Inductive case: Let $n \in \mathbb{N}$. We need to prove that $\frac{n(n-1)}{2} + n = \frac{n(n+1)}{2}$.
$$\begin{array} {lcl}
   \frac{n(n-1)}{2} + n & = & \frac{n(n-1)+2n}{2} \\
   & = & \frac{n^2 - n + 2n}{2} \\
   & = &  \frac{n^2 + n}{2} \\
   & = & \frac{n(n+1)}{2}■\end{array}$$
We can now use the theorem knowing it's correct, and, in fact, provide a solution to the original problem. The answer to the Handshake Problem involving $n$ people in a room is simply $\frac{n(n-1)}{2}$. So, the next time someone asks you how many handshakes would have to take place in order for everyone in a room with 1029 people to shake each other's hands, you can proudly answer "528906 handshakes!"

Until next time,


Wednesday, January 16, 2013

Comonadic Trees

We've seen in the previous post what monads are and how they work. We saw a few monad instances of some common Haskell structures and toyed around with them a little bit. Towards the end of the post, I asked about making a Monad instance for a generalized tree data type. My guess is that it was relatively difficult. But why?

Well, one thing that I didn't touch on in my last post was that the monadic >>= operation can also be represented as (join . fmap f), that is, a >>= f = join \$ fmap f a, as long as a has a Functor instance.

join is a generalized function of the following type:

 $$ join :: (Monad ~m) \Rightarrow m ~(m ~a) \rightarrow m ~a $$

Basically, this function takes a nested monad and "joins" it with the top level in order to get a regular m a out of it. Since you bind to functions that take as and produce m as, fmap f actually makes m (m a)s and join is just the tool to fix up the >>= function to produce what we want.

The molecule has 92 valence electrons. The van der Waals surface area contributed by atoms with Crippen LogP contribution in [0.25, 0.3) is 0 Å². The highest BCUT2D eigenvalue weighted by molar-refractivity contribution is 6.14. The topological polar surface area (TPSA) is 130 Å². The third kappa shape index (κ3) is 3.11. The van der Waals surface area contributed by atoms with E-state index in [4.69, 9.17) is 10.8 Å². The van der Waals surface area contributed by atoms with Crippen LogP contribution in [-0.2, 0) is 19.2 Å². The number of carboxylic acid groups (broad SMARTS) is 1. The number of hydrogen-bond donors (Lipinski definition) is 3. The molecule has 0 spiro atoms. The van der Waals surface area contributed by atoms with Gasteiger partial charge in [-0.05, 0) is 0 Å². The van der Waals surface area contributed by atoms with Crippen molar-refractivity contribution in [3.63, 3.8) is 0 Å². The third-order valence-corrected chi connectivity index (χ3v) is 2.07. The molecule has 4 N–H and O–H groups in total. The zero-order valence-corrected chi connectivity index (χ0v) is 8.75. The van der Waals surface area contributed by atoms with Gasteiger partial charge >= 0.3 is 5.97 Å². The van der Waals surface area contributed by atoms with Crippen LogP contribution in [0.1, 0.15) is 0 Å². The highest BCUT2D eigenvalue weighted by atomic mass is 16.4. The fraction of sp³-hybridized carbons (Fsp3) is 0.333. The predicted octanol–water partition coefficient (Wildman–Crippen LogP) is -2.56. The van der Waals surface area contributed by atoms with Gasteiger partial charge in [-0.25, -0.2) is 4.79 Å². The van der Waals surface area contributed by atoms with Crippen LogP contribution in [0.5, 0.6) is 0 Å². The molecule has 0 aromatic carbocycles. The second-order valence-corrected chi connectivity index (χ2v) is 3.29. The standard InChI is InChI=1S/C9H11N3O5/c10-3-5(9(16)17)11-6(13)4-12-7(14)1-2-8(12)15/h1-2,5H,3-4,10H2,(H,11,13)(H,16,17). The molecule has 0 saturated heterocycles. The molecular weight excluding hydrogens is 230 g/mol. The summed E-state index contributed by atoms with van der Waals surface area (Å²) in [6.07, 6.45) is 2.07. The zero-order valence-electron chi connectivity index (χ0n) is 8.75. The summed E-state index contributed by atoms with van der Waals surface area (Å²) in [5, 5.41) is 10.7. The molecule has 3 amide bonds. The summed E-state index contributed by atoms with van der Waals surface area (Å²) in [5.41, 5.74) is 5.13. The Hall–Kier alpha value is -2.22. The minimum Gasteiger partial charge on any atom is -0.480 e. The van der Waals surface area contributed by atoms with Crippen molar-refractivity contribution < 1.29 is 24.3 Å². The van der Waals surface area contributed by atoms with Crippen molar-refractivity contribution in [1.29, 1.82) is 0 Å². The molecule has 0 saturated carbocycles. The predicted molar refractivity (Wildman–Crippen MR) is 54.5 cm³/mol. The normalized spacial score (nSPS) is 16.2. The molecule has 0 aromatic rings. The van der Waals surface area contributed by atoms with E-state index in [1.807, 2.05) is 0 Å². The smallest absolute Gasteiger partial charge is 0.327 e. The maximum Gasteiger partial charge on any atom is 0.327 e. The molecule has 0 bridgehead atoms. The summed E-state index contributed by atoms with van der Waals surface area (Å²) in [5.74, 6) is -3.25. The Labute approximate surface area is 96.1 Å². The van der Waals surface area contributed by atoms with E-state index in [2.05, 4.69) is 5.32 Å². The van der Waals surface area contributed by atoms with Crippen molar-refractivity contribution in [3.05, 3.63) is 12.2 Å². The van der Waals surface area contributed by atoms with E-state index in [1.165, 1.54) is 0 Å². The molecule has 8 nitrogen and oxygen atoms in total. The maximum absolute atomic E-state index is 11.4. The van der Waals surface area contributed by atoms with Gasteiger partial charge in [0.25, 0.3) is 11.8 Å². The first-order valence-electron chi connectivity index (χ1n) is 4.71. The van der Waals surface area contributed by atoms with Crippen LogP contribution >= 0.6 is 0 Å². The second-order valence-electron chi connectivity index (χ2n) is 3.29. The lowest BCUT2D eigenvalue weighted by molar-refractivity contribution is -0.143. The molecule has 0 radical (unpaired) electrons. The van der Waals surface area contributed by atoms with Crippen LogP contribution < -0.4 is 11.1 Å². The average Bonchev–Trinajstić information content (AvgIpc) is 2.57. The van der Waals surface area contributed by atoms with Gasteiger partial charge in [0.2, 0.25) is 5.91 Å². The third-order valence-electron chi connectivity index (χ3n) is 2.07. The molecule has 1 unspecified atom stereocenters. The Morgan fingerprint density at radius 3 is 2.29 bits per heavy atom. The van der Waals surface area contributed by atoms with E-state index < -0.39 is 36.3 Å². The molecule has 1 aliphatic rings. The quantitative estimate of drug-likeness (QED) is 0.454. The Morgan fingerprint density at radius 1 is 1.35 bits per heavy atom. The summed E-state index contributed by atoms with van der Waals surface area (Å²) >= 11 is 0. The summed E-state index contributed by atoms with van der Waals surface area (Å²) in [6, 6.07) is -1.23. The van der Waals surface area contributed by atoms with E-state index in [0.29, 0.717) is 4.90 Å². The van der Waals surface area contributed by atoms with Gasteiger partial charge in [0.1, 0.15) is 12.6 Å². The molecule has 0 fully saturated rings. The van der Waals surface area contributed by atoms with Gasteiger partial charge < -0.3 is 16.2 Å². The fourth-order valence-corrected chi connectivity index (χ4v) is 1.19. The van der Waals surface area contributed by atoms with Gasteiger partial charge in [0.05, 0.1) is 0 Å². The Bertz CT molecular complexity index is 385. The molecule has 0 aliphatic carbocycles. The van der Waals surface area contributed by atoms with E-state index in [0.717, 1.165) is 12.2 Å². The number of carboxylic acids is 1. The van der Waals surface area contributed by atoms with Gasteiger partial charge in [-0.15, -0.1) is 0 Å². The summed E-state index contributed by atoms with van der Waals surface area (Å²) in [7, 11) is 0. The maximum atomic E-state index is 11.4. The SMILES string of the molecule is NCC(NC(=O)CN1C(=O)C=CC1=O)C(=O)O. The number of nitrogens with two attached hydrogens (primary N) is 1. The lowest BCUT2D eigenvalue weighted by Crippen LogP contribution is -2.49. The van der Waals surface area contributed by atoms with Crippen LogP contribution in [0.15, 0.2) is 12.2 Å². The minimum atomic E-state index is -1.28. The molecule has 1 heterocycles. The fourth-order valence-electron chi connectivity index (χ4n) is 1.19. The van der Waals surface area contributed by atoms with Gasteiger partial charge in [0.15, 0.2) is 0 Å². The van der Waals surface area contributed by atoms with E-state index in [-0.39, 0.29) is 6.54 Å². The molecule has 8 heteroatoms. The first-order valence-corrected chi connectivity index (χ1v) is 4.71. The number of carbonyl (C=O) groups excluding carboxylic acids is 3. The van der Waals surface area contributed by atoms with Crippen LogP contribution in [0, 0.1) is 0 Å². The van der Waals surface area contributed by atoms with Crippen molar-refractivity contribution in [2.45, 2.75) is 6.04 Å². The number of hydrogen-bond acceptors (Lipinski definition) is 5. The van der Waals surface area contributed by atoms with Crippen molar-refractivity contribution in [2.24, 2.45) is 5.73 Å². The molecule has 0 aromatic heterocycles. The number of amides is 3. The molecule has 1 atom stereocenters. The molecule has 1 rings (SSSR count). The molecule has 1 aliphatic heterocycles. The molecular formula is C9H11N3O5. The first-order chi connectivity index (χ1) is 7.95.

Keep in mind that join is not a part of the Monad typeclass, and therefore the above definition for >>= will not work. However, if we are able to make a specific join function (named something else, since join is taken!) for whatever type we are making a Monad instance for, we can certainly use the above definition.

I don't want to spend too much time on this, but I would like to direct the reader to the Monad instance for [] that I mentioned in the last post -- can you see any similarities between this and the way I structured >>= above?

Now back to the Tree type. Can you devise some way to join Trees? That is, can you think of a way to flatten a Tree of Tree as into a Tree a?

This actually turns out to be quite difficult, and up to interpretation as to how you want to do it. It's not as straightforward as moving Maybe (Maybe a)s into Maybe as or [[a]]s into [a]s. Maybe if we put a Monoid restriction on our a type, as such...

$$ instance ~(Monoid ~a) \Rightarrow Monad ~(Tree ~a) ~where ~\dots $$

...we could use mappend in some way in order to concatenate all of the nested elements using some joining function. While this is a valid way to define a Tree Monad, it seems a little bit "unnatural." I won't delve too deeply into that, though, because that's not the point of this post. Let's instead take a look at a structure related to monads that may make more sense for our generalized Tree type.

What is a comonad?

Recall the type signature of >>= for Monads:
$$ (>>=) :: (Monad ~m)  \Rightarrow m ~a \rightarrow ~(a \rightarrow m ~b) \rightarrow m ~b $$
That is, we're taking an m a and converting it to an m b by means of some function that operates on the contained type. In other words, we're producing a new value using elements contained inside the Monad. Comonads have a similar function:
$$ (=>>) :: (Comonad ~w) \Rightarrow w ~a \rightarrow (w ~a \rightarrow ~b) \rightarrow w ~b $$
The difference here is that the function that we use to produce a new value operates on the whole -- we're not operating on the elements contained inside the Comonad, but the Comonad itself, to produce a new value.

We also have a function similar to the Monadic return:
$$ coreturn :: (Comonad ~w) \Rightarrow w ~a \rightarrow a $$
Whereas return puts a value into a Monadic context, coreturn extracts a value from a Comonadic context.